How about limiting number of cars each motorist owns?
Panelists of a climate change forum yesterday suggested limiting the number of vehicles a motorist may own as one of the "green" intiatives that could be implemented in the Sultanate.
Putting in place the legislation on the number of cars could be done, as it is one way of reducing greenhouse gas emissions, said Dr Hjh Sainah Hj Saim, one of the panelists of the forum entitled "Towards a Strategy on Climate Change: How can Brunei Contribute?"
There is "an abundance" of vehicles in Brunei, thus the need to devise alternative means of transportation as public transport is not regularly used by many Bruneians, said Dr Hjh Sainah, senior lecturer and programme leader of public policy at Universiti Brunei Darussalam.
"Carpooling concept is also difficult to implement," she said in the forum, which was moderated by Haslina Taib, chief executive officer of BAG Networks."We need to see what we have and what we don't have before introducing a policy," she added.
There should be a link and supporting mechanism in having a "green policy framework" and "green growth framework" that focus on environmental and economic sustainability, she said.
Brunei is active in preventing climate change, but it is a challenge to continue taking further steps to address climate change concerns, she said. The lecturer also pointed out that local companies are not performing well when it comes to waste management, such as practising the 3Rs concept of reduce, reuse and recycle.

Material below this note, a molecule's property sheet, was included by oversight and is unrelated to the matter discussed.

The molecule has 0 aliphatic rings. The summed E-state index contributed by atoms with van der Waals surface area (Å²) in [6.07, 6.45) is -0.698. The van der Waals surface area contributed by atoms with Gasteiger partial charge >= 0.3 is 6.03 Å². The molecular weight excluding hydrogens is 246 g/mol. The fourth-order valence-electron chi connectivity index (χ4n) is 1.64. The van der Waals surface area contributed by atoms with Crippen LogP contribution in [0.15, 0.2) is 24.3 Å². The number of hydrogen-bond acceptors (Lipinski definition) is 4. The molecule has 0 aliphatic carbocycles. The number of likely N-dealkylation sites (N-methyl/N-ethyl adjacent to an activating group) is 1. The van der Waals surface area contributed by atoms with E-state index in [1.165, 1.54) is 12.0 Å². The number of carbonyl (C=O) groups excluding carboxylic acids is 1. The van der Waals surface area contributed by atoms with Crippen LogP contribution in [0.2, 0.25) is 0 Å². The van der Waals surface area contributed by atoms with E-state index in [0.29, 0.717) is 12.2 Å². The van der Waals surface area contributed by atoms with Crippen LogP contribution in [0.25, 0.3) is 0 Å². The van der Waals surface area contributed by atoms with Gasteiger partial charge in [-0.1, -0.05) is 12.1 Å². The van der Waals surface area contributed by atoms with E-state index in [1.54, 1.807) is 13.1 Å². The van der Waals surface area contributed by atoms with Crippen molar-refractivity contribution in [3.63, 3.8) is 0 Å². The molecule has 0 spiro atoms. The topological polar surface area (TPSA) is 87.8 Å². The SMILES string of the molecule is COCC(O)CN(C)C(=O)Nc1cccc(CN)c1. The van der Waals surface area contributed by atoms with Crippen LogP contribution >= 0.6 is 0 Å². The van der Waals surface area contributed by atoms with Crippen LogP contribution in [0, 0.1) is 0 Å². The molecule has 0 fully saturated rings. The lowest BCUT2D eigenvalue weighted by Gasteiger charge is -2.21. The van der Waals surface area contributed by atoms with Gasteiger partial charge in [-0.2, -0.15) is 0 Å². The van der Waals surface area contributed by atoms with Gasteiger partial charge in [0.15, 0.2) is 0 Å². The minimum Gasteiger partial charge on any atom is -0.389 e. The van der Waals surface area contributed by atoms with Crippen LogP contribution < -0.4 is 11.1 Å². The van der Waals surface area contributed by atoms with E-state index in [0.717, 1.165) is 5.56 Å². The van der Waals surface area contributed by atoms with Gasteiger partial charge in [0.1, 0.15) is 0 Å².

"Being aware of climate change issues is not enough, education must be able to change people's mindset, and create a change in habits and norms," said Dr Hjh Sainah.Lim Boon Teck, corporate sustainability manager of HSBC Brunei, said that Brunei should start conducting research on forests, as data gathered from this area would fit into policy changes.
"We know very little how it (forests) would impact Brunei and Southeast Asia," he said, adding that the country would have a better idea of tackling climate change from research. "Our survival depends on what we do from now onwards. Take action now because time cannot wait," he added.
Dr Suphachol Suphachalasai, an economist at the Asian Development Bank (ADB), said that identifying strategies would require thinking about the interests of the people. "How would they be affected by climate change?" he asked.
Brunei should start collecting data and begin a monitoring process on what can be improved, and share the information with the public, he said.Organised by the Brunei Economic Development Board in partnership with the British High Commission in Brunei and the ADB, the forum was aimed to promote greater awareness of climate change issues and provide guidance in implementing sustainable development.
The forum was conducted to mark ADB's first regional study on the economics of climate change, which stated that Southeast Asia is one of the world's most vulnerable regions due to its long coastlines, high density of population and heavy reliance on agriculture, natural resources and forestry. About 100 officials, members of the private sector and students attended the forum. (The Brunei Times)